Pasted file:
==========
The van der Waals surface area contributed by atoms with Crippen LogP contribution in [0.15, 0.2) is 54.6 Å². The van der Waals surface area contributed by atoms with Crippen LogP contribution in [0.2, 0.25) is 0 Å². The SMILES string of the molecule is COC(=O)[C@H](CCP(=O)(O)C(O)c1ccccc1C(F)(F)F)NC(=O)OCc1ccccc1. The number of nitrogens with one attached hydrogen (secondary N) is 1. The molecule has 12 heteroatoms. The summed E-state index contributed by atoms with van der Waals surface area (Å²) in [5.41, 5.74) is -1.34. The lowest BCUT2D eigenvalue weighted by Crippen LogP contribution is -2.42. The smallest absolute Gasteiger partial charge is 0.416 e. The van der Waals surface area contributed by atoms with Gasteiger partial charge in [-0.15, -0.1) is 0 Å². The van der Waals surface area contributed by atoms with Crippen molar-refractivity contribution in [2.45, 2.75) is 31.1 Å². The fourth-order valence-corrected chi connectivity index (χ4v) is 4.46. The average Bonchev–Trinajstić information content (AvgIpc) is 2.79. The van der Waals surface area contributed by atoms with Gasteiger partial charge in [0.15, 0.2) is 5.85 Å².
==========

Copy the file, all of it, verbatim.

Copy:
The van der Waals surface area contributed by atoms with Crippen LogP contribution in [0.15, 0.2) is 54.6 Å². The van der Waals surface area contributed by atoms with Crippen LogP contribution in [0.2, 0.25) is 0 Å². The SMILES string of the molecule is COC(=O)[C@H](CCP(=O)(O)C(O)c1ccccc1C(F)(F)F)NC(=O)OCc1ccccc1. The number of nitrogens with one attached hydrogen (secondary N) is 1. The molecule has 12 heteroatoms. The summed E-state index contributed by atoms with van der Waals surface area (Å²) in [5.41, 5.74) is -1.34. The lowest BCUT2D eigenvalue weighted by Crippen LogP contribution is -2.42. The smallest absolute Gasteiger partial charge is 0.416 e. The van der Waals surface area contributed by atoms with Gasteiger partial charge in [-0.15, -0.1) is 0 Å². The van der Waals surface area contributed by atoms with Crippen molar-refractivity contribution in [2.45, 2.75) is 31.1 Å². The fourth-order valence-corrected chi connectivity index (χ4v) is 4.46. The average Bonchev–Trinajstić information content (AvgIpc) is 2.79. The van der Waals surface area contributed by atoms with Gasteiger partial charge in [0.15, 0.2) is 5.85 Å².